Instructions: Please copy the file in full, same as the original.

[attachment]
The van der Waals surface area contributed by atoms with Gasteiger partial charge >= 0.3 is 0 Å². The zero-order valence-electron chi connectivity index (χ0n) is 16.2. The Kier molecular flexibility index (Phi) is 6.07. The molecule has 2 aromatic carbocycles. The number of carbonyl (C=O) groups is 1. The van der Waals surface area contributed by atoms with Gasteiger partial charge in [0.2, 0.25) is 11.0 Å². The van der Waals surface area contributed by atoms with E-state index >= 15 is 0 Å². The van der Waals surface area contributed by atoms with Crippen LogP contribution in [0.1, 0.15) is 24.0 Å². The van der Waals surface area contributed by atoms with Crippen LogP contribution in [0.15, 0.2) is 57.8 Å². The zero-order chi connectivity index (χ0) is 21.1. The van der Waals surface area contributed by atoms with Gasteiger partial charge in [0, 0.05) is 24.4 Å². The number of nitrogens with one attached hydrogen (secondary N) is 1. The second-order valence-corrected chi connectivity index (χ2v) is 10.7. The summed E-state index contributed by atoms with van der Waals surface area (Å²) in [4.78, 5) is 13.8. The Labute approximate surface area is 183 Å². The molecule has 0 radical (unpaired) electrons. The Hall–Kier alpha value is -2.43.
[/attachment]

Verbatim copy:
The van der Waals surface area contributed by atoms with Gasteiger partial charge >= 0.3 is 0 Å². The zero-order valence-electron chi connectivity index (χ0n) is 16.2. The Kier molecular flexibility index (Phi) is 6.07. The molecule has 2 aromatic carbocycles. The number of carbonyl (C=O) groups is 1. The van der Waals surface area contributed by atoms with Gasteiger partial charge in [0.2, 0.25) is 11.0 Å². The van der Waals surface area contributed by atoms with E-state index >= 15 is 0 Å². The van der Waals surface area contributed by atoms with Crippen LogP contribution in [0.1, 0.15) is 24.0 Å². The van der Waals surface area contributed by atoms with Crippen LogP contribution in [0.15, 0.2) is 57.8 Å². The zero-order chi connectivity index (χ0) is 21.1. The van der Waals surface area contributed by atoms with Gasteiger partial charge in [0, 0.05) is 24.4 Å². The number of nitrogens with one attached hydrogen (secondary N) is 1. The second-order valence-corrected chi connectivity index (χ2v) is 10.7. The summed E-state index contributed by atoms with van der Waals surface area (Å²) in [4.78, 5) is 13.8. The Labute approximate surface area is 183 Å². The molecule has 0 radical (unpaired) electrons. The Hall–Kier alpha value is -2.43.